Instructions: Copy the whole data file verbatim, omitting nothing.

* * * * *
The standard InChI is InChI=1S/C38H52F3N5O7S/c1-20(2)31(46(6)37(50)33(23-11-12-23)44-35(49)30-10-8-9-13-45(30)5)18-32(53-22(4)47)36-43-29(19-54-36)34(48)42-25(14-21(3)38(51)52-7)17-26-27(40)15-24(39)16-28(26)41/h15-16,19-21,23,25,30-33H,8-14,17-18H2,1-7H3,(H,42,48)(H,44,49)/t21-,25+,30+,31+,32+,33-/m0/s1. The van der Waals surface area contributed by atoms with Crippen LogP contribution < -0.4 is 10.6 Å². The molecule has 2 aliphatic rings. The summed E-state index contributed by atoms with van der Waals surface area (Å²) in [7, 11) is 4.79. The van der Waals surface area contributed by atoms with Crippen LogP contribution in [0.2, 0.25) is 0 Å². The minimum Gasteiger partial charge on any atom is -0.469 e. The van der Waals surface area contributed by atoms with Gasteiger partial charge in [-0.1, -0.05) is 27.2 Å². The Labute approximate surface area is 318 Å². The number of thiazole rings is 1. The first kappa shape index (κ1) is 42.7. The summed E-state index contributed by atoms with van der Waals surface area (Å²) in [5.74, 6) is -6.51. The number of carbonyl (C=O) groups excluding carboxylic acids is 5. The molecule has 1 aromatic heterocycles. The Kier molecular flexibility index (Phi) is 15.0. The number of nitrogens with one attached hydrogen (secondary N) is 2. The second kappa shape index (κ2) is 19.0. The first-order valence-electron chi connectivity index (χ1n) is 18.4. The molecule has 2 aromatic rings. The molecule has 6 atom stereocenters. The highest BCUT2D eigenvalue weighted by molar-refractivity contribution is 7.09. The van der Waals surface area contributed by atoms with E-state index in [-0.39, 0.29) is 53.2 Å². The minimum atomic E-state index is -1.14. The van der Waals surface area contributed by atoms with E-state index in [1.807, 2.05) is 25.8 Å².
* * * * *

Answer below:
The standard InChI is InChI=1S/C38H52F3N5O7S/c1-20(2)31(46(6)37(50)33(23-11-12-23)44-35(49)30-10-8-9-13-45(30)5)18-32(53-22(4)47)36-43-29(19-54-36)34(48)42-25(14-21(3)38(51)52-7)17-26-27(40)15-24(39)16-28(26)41/h15-16,19-21,23,25,30-33H,8-14,17-18H2,1-7H3,(H,42,48)(H,44,49)/t21-,25+,30+,31+,32+,33-/m0/s1. The van der Waals surface area contributed by atoms with Crippen LogP contribution < -0.4 is 10.6 Å². The molecule has 2 aliphatic rings. The summed E-state index contributed by atoms with van der Waals surface area (Å²) in [7, 11) is 4.79. The van der Waals surface area contributed by atoms with Crippen LogP contribution in [0.2, 0.25) is 0 Å². The minimum Gasteiger partial charge on any atom is -0.469 e. The van der Waals surface area contributed by atoms with Gasteiger partial charge in [-0.1, -0.05) is 27.2 Å². The Labute approximate surface area is 318 Å². The number of thiazole rings is 1. The first kappa shape index (κ1) is 42.7. The summed E-state index contributed by atoms with van der Waals surface area (Å²) in [5.74, 6) is -6.51. The number of carbonyl (C=O) groups excluding carboxylic acids is 5. The molecule has 1 aromatic heterocycles. The Kier molecular flexibility index (Phi) is 15.0. The number of nitrogens with one attached hydrogen (secondary N) is 2. The second kappa shape index (κ2) is 19.0. The first-order valence-electron chi connectivity index (χ1n) is 18.4. The molecule has 2 aromatic rings. The molecule has 6 atom stereocenters. The highest BCUT2D eigenvalue weighted by molar-refractivity contribution is 7.09. The van der Waals surface area contributed by atoms with E-state index in [-0.39, 0.29) is 53.2 Å². The minimum atomic E-state index is -1.14. The van der Waals surface area contributed by atoms with E-state index in [1.807, 2.05) is 25.8 Å².